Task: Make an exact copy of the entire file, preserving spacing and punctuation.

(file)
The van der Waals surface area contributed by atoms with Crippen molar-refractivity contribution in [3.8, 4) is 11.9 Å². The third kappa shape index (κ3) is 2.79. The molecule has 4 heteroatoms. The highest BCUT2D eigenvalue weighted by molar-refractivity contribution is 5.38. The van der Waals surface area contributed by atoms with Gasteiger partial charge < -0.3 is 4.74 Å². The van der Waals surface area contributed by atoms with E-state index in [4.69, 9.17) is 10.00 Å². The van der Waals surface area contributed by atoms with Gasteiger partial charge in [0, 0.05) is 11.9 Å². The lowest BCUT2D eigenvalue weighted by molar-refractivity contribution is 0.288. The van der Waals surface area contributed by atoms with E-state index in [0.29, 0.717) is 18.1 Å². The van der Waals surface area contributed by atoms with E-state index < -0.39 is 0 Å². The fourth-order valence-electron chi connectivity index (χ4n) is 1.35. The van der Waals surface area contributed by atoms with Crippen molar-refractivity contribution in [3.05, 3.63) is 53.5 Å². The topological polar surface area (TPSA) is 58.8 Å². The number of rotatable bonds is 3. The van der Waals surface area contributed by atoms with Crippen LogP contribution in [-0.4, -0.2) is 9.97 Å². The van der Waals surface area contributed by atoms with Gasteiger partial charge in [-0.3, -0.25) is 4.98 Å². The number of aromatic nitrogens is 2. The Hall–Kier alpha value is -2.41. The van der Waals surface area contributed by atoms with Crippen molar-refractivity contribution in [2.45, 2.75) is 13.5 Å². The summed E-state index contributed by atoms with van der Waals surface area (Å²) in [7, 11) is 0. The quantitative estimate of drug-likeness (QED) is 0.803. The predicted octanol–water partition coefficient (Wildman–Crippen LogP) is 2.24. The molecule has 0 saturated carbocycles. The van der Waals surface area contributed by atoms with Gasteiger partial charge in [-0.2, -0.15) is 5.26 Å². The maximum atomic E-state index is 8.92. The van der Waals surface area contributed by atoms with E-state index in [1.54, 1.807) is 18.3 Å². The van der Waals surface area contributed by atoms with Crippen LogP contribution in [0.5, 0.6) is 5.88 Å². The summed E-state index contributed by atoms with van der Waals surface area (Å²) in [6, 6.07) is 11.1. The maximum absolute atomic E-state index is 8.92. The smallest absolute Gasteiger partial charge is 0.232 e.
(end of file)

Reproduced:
The van der Waals surface area contributed by atoms with Crippen molar-refractivity contribution in [3.8, 4) is 11.9 Å². The third kappa shape index (κ3) is 2.79. The molecule has 4 heteroatoms. The highest BCUT2D eigenvalue weighted by molar-refractivity contribution is 5.38. The van der Waals surface area contributed by atoms with Gasteiger partial charge < -0.3 is 4.74 Å². The van der Waals surface area contributed by atoms with E-state index in [4.69, 9.17) is 10.00 Å². The van der Waals surface area contributed by atoms with Gasteiger partial charge in [0, 0.05) is 11.9 Å². The lowest BCUT2D eigenvalue weighted by molar-refractivity contribution is 0.288. The van der Waals surface area contributed by atoms with E-state index in [0.29, 0.717) is 18.1 Å². The van der Waals surface area contributed by atoms with E-state index < -0.39 is 0 Å². The fourth-order valence-electron chi connectivity index (χ4n) is 1.35. The van der Waals surface area contributed by atoms with Crippen molar-refractivity contribution in [3.05, 3.63) is 53.5 Å². The topological polar surface area (TPSA) is 58.8 Å². The number of rotatable bonds is 3. The van der Waals surface area contributed by atoms with Crippen LogP contribution in [-0.4, -0.2) is 9.97 Å². The van der Waals surface area contributed by atoms with Gasteiger partial charge in [-0.3, -0.25) is 4.98 Å². The number of aromatic nitrogens is 2. The Hall–Kier alpha value is -2.41. The van der Waals surface area contributed by atoms with Crippen molar-refractivity contribution in [2.45, 2.75) is 13.5 Å². The summed E-state index contributed by atoms with van der Waals surface area (Å²) in [7, 11) is 0. The quantitative estimate of drug-likeness (QED) is 0.803. The predicted octanol–water partition coefficient (Wildman–Crippen LogP) is 2.24. The molecule has 0 saturated carbocycles. The van der Waals surface area contributed by atoms with Gasteiger partial charge in [-0.2, -0.15) is 5.26 Å². The maximum atomic E-state index is 8.92. The van der Waals surface area contributed by atoms with E-state index in [1.54, 1.807) is 18.3 Å². The van der Waals surface area contributed by atoms with Crippen LogP contribution in [0.5, 0.6) is 5.88 Å². The summed E-state index contributed by atoms with van der Waals surface area (Å²) in [6, 6.07) is 11.1. The maximum absolute atomic E-state index is 8.92. The smallest absolute Gasteiger partial charge is 0.232 e.